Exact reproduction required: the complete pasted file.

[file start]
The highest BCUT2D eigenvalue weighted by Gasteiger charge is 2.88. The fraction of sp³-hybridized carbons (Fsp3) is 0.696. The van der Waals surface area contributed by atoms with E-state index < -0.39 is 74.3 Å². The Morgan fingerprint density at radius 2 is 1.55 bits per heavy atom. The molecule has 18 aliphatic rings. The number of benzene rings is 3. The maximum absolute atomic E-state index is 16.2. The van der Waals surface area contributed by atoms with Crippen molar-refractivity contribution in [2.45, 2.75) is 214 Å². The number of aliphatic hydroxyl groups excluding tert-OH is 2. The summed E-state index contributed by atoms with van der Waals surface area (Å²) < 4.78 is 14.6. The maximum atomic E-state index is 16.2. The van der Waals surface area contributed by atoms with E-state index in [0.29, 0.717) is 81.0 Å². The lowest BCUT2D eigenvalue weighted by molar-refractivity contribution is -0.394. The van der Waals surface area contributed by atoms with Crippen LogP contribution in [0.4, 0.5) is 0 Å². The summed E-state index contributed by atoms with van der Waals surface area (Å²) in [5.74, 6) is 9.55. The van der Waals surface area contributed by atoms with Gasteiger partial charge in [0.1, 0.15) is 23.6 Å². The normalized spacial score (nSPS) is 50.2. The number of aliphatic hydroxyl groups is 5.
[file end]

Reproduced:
The highest BCUT2D eigenvalue weighted by Gasteiger charge is 2.88. The fraction of sp³-hybridized carbons (Fsp3) is 0.696. The van der Waals surface area contributed by atoms with E-state index < -0.39 is 74.3 Å². The Morgan fingerprint density at radius 2 is 1.55 bits per heavy atom. The molecule has 18 aliphatic rings. The number of benzene rings is 3. The maximum absolute atomic E-state index is 16.2. The van der Waals surface area contributed by atoms with Crippen molar-refractivity contribution in [2.45, 2.75) is 214 Å². The number of aliphatic hydroxyl groups excluding tert-OH is 2. The summed E-state index contributed by atoms with van der Waals surface area (Å²) < 4.78 is 14.6. The maximum atomic E-state index is 16.2. The van der Waals surface area contributed by atoms with E-state index in [0.29, 0.717) is 81.0 Å². The lowest BCUT2D eigenvalue weighted by molar-refractivity contribution is -0.394. The van der Waals surface area contributed by atoms with Crippen LogP contribution in [0.4, 0.5) is 0 Å². The summed E-state index contributed by atoms with van der Waals surface area (Å²) in [5.74, 6) is 9.55. The van der Waals surface area contributed by atoms with Gasteiger partial charge in [0.1, 0.15) is 23.6 Å². The normalized spacial score (nSPS) is 50.2. The number of aliphatic hydroxyl groups is 5.